Kaki King plays World Cafe Live Saturday.|Provided1/3 Kaki King plays World Cafe Live Saturday.|Provided
The Idiopathic Ridiculopathy Consortium is performing "Misalliance" at Walnut Street |Johanna Austin2/3 The Idiopathic Ridiculopathy Consortium is performing "Misalliance" at Walnut Street |Johanna Austin
‘Voices of a People’s History of the United States’ is at Plays and Players for|Daniel Student3/3 ‘Voices of a People’s History of the United States’ is at Plays and Players for|Daniel Student
Thursday, 7:30 p.m.
1901 Vine St.
Marky Ramone, real name Marc Bell, played drums in the Ramones for most of their existence — and it was a tense existence, both personally and creatively. His predecessor, Tommy Ramone, had quit out of nervous exhaustion, but Bell hung in there for 15 years. He’ll appear here to discuss his new memoir, “Punk Rock Blitzkrieg: My Life as a Ramone.”
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Kaki King: The Neck is a Bridge to the Body
Saturday, 8 p.m.
World Cafe Live
3025 Walnut St.
Virtuosic guitarist Kaki King is impressive enough on her own, but for this show she’s teamed up with Glowing Pictures to create a lighting component that’s responsive to the sounds she makes live on her guitar. Images are projected not only on a screen behind her but on her guitar itself, lending it a magic appearance.
Immortal Legacy: Tudor Giants
Friday, 8 p.m.
St. Peter’s Episcopal Church
313 Pine St.
The English Reformation may have whitewashed over an enormous amount of religious art in England, but music survived and thrived. The program for this concert by the Thirteen Chamber Choir is full of good evidence for that assertion, with glorious works by English Renaissance-era composers William Mundy, Thomas Tallis, Walter Lambe, William Byrd, William Cornysh and Robert Fayrfax.
Bye Bye Liver: The Philadelphia Drinking Play
Ongoing, Saturday nights
2120 Fairmount Ave.
$15, 21+, 800-650-6449
Ah, alcohol — people always forget it’s a drug. And then they wonder why it’s making them so silly. This sketch comedy show takes a satirical aim at the pitfalls of the alcohol culture, complete with drinking games for the audience during intermission. But please do try to be careful with your liver.
‘What Lies Underneath: Otis’ Epiphany’
4014 Walnut St.
In this horror play, Otis, a man struggling to raise his wife and son out of poverty, finds himself visited by the ghost of his uncle Byron, who offers to help his nephew with a little witchcraft. Byron isn’t just being generous, however — he has his own score to settle, and Otis may come to regret his dealings with the undead…
Through Feb. 22
Studio 5, Walnut Street Theater
825 Walnut St.
The Idiopathic Ridiculopathy Consortium performs this 1909-1910 comedy by George Bernard Shaw, in which the great Irish playwright presents his ironic take on love and marriage. In Shaw’s view of things, contrary to traditional ideas, it’s the women who, driven by a mysterious “Life Force,” pursue the men. But the men continue to believe they’re in control, leading to, well, misalliance.
‘Voices of a People’s History of the United States’
Thursday through Saturday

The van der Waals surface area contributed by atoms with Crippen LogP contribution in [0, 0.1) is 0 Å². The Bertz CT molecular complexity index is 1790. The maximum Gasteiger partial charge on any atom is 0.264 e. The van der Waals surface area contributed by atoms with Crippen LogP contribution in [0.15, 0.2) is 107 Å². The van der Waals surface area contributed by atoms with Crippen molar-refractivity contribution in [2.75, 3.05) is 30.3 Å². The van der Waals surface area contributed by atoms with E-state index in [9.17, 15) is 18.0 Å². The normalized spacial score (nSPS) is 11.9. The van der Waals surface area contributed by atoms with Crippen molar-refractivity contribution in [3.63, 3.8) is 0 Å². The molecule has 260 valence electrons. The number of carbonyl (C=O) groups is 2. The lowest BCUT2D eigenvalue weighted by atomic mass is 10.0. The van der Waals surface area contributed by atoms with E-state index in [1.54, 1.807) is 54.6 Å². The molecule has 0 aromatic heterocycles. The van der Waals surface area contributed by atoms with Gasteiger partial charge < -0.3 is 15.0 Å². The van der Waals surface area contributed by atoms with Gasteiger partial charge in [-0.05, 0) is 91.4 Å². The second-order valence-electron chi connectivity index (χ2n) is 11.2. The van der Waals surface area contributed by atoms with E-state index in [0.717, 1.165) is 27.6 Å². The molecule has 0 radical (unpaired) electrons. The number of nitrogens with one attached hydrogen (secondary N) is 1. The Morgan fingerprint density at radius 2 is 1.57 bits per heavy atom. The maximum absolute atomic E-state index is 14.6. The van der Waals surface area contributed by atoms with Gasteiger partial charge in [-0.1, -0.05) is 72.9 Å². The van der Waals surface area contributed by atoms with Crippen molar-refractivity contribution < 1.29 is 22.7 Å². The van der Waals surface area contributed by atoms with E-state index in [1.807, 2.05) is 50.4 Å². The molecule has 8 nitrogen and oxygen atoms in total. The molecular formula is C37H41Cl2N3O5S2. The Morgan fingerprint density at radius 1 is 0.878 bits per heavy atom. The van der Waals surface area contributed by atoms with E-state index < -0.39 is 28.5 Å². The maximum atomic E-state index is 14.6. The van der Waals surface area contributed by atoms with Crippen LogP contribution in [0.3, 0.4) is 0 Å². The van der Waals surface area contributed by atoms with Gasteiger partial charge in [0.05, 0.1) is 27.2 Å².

Plays and Players Theater
1714 Delancey Place
This play brings to life some of the many stories and figures in left-wing historian Howard Zinn’s seminal tome “A People’s History of the United States.” Well-known names like Malcolm X amd Cesar Chavez, as well as lesser-known individuals whose ideas looked far ahead of their times, such as abolitionist David Walker and activist Mary Elizabeth Lease.
Friday and Saturday
2023 Sansom St.
When John Carpenter re-made the B-movie classic “The Thing from Another World” in 1982, he returned to the original’s source material, a novella by John W. Campbell, Jr. in which the titular alien beast was a shapeshifter who could look fully human, heightening the paranoid anxiety within the film’s already claustrophobic setting at a remote Antarctic research base.
Sex, Drugs and Rock ’n’ Roll: A Floyd Mutrux Double Feature
Friday, 7 p.m.
International House Philadelphia
3701 Chestnut St.
Floyd Mutrux has operated on the fringes as a filmmaker for his whole career, but it seems an appropriate place given his cinematic interests. International House will screen his 1971 debut “Dusty and Sweets McGee” and 1975’s “Aloha Bobby and Rose.” Both films focus on couples who find themselves on the wrong side of life, as heroin addicts or fugitives.
Carnevale di Philadephie
Saturday through March 1
116 Arch St.
This group show features a variety of gilded paintings, both abstract and representational (some even classical), selected, according to the gallery, for their “fantasy, beauty and romance.” They’re designed to call to mind the revelry and magical air of European carnival celebration — something to kindle the heart and mind, perhaps, as we trudge through the second half of winter.
Timothy Gierschick: The Ins and Outs
Through February 22
Rebekah Templeton Contemporary Art
173 W. Girard Ave.
Timothy Gierschick’s abstract paintings explore the effect of architecture on the human mind. “Our psyches are left with marks from our spaces, and vice versa,” he states in the gallery’s press release. One of his approaches is through color, choosing bold combinations that evoke specific areas, from the day glow of California to the gloom of an east coast winter.
Philadelphia Auto Show
Saturday through Feb. 8
Pennsylvania Convention Center
1101 Arch St.
If you love cars you won’t want to miss this massive show. The lines can get a little crazy, but that’s because there’s so much to see. Special features include face offs between car brands, opportunities to ride and drive a variety of car models and the DUB Show, featuring all kinds of badass custom jobs.